Attracted by high interest rates,

international investors increased their investment in Ukrainian government bonds by $377 million this month, prompting the central bank to buy $415 million. Despite the purchases, Ukraine’s currency strengthened yesterday to less than 27 to the dollar for the first time in almost a year.

International buyers are back in the market,

ICU has reported. “Last week foreign investors purchased UAH 2bn [$74 million] of new bills in addition to reinvesting funds they received from redemptions,” the investment group wrote of last week’s auction. Taras Kotovych, Senior Financial Analyst for ICU has calculated that international investors recently bought UAH 3-4 billion, an inflow that strengthened the exchange rate. Yesterday, one dollar was fetching UAH 27.08.

Faced with big bond redemptions this week, the Finance Ministry on Tuesday made the biggest bond sales of the year

— $358.6 million and 15.9 million hryvnia, or $580 million. Interest rates were virtually unchanged on the hryvnia bonds, ranging from 8.42% for 3-month bonds and 12.3% on 3-year bonds. For dollar bonds, rates did not change: 3.7% for 1-year bonds, and 3.9% for 2-year bonds. The Ministry posted results of the auctions on its website and on its Facebook page.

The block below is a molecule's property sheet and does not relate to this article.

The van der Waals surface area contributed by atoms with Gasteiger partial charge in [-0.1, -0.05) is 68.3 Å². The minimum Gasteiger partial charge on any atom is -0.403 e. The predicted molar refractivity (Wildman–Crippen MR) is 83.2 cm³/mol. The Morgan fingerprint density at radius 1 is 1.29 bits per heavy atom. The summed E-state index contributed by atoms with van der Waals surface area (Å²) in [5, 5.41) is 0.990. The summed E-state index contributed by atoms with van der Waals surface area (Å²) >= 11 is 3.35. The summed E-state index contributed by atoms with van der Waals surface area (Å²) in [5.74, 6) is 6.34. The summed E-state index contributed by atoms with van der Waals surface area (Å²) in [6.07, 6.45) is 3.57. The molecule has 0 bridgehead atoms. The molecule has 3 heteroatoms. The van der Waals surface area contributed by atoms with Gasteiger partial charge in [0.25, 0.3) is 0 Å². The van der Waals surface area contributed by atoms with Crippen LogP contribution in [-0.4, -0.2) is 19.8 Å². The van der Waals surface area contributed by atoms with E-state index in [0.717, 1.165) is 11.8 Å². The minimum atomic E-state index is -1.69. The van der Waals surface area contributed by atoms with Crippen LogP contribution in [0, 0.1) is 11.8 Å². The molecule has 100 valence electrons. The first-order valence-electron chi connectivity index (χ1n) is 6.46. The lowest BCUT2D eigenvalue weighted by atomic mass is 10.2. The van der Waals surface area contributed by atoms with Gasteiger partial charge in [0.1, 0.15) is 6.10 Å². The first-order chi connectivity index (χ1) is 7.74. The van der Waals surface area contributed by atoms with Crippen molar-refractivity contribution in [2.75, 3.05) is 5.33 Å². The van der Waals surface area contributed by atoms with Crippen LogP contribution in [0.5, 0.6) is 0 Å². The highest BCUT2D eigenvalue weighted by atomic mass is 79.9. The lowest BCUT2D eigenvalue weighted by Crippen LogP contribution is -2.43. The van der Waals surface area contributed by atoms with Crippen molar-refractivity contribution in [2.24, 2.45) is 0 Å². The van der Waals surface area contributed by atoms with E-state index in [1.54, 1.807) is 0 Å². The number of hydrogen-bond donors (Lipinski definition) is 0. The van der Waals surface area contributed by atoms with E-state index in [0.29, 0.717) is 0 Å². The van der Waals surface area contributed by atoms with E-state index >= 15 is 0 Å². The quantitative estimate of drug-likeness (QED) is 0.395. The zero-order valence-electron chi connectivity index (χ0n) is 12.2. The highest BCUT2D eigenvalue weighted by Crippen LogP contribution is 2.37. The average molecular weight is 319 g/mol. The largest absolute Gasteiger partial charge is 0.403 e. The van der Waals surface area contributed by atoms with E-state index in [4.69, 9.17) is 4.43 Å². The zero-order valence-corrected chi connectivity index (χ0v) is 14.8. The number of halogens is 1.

Concorde Capital’s Evgeniya Akhtyrko writes:

“The recent placements of new local bonds do practically nothing for financing government spending because of the growing load of local bond redemptions.”

The Finance Ministry raised the equivalent of $370 million at its weekly auction yesterday,

the Ministry reported on its Facebook page. Yields in hryvnia reflect the Central Bank’s increase in the nation’s prime rate 10 days ago to 7.5%. The yields were: 6-month – 9%; 1-year – 11.2%; 1.5 year – 11.3%; 2-year – 11.96%; 3-year – 12.28%. In the foreign currency placements, the Ministry sold $21 million worth of 1-year dollar bonds at 3.7% and €42 million worth of 1-year euro bonds at 2.5%.

Enjoying a peace window, on Monday Ukraine placed 8-year Eurobonds worth $1.25 billion at 6.875% per annum – the lowest yield of the government’s 11 outstanding Eurobonds,

reported Bloomberg. The benchmark was 7-7.25%, but demand was almost three times supply, pushing down the final interest rate, reports